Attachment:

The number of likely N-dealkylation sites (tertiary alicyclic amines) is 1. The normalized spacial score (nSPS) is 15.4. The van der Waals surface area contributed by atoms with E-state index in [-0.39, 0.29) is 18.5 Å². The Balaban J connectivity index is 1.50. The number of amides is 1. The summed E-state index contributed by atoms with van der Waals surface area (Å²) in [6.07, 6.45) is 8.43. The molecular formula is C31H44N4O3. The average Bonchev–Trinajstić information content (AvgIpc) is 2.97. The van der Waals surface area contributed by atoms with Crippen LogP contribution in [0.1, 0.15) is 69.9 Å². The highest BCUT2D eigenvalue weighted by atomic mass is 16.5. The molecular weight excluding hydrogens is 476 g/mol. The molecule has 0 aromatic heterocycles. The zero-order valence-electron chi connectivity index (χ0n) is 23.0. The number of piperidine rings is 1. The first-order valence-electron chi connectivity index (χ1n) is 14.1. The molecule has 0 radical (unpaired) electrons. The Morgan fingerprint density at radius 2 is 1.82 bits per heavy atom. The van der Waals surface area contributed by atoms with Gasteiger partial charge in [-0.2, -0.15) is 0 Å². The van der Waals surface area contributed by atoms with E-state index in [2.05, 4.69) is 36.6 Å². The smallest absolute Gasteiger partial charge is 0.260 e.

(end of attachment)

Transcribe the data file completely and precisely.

The number of likely N-dealkylation sites (tertiary alicyclic amines) is 1. The normalized spacial score (nSPS) is 15.4. The van der Waals surface area contributed by atoms with E-state index in [-0.39, 0.29) is 18.5 Å². The Balaban J connectivity index is 1.50. The number of amides is 1. The summed E-state index contributed by atoms with van der Waals surface area (Å²) in [6.07, 6.45) is 8.43. The molecular formula is C31H44N4O3. The average Bonchev–Trinajstić information content (AvgIpc) is 2.97. The van der Waals surface area contributed by atoms with Crippen LogP contribution in [0.1, 0.15) is 69.9 Å². The highest BCUT2D eigenvalue weighted by atomic mass is 16.5. The molecular weight excluding hydrogens is 476 g/mol. The molecule has 0 aromatic heterocycles. The zero-order valence-electron chi connectivity index (χ0n) is 23.0. The number of piperidine rings is 1. The first-order valence-electron chi connectivity index (χ1n) is 14.1. The molecule has 0 radical (unpaired) electrons. The Morgan fingerprint density at radius 2 is 1.82 bits per heavy atom. The van der Waals surface area contributed by atoms with Gasteiger partial charge in [-0.2, -0.15) is 0 Å². The van der Waals surface area contributed by atoms with E-state index in [2.05, 4.69) is 36.6 Å². The smallest absolute Gasteiger partial charge is 0.260 e.